After a couple of years working as the District Veterinarian with Local Land Services in Mudgee, I’m more convinced than ever that, when it comes to livestock health, production, and disease, information is vital.
Information that is timely and accurate can be useful when aiming to prevent (or respond to) a livestock health issue. With this in mind, I’ll aim to provide some relevant advice in this column each Friday.
You might find information on a cattle disease which has been causing problems in the district, notification of a toxic plant around at a certain time of year, or perhaps some thoughts on a routine practice such as drenching sheep.
As a District Vet, some of my biggest priorities are: ‘biosecurity’ (which really just means stopping diseases entering or leaving a farm, region, or country), disease surveillance, emergency/exotic disease prevention or response, management of ‘endemic’ diseases (those which are already around), and animal welfare.
Another priority is ‘zoonotic’ disease, which can spread from animals to humans.
Interestingly, zoonotic diseases account for about 60 per cent of human pathogens, and might make up as much as 75 per cent of emerging diseases. Just think of Ebola, Hendra, or Avian Influenza.
Of course, (thankfully!) not all zoonotic diseases are as deadly as Ebola. ‘Ringworm’, a common skin condition (which isn’t caused by a worm at all, but by a fungus), is an example of a relatively benign zoonotic disease.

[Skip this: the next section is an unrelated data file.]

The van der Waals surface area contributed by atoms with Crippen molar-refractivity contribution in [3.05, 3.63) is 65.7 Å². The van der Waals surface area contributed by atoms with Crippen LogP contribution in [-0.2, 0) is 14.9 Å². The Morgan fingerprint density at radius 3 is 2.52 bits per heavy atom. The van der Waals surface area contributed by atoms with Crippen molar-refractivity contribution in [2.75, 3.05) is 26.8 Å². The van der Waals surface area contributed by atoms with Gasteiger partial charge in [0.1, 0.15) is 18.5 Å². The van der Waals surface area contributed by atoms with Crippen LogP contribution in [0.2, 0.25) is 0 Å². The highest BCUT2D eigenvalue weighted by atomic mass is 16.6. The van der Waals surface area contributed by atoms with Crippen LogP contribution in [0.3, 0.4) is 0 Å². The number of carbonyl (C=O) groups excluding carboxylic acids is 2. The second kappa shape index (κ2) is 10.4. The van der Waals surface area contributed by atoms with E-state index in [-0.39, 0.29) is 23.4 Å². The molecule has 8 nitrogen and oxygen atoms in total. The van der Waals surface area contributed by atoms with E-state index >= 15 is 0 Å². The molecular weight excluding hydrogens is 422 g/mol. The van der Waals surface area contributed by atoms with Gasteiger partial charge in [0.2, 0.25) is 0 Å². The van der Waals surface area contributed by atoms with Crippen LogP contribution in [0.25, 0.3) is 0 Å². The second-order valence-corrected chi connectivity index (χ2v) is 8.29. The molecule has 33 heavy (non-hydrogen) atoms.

For livestock producers, there are a few zoonotic diseases to be aware of. ‘Scabby Mouth’, a common disease in sheep which causes raised, scabby lesions around the mouth, face, or feet, is caused by a tiny organism called the Orf virus.
The virus can infect humans through broken skin or cuts, so it’s wise to wear gloves when handling affected sheep or goats. Orf virus in humans usually causes a blister-like skin lesion – if you suspect you have been infected you should talk to your doctor.
Another zoonotic disease you may have heard about is ‘Q Fever’ – caused by a bacteria, and can be carried by a range of animal species, including livestock.
My colleagues and I have recently tested goat herds in the Central Tablelands, and found that the majority of herds have a few animals which have been exposed to the disease.
Humans can catch Q Fever by coming into contact with animal body fluids, as might occur if helping with a calving or delivering a lamb. However, the bacteria can also hang around in the environment for a long time, so even working in dusty stockyards can be enough to result in infection.
For many people Q Fever causes no symptoms, while in others infection causes severe flu-like illness.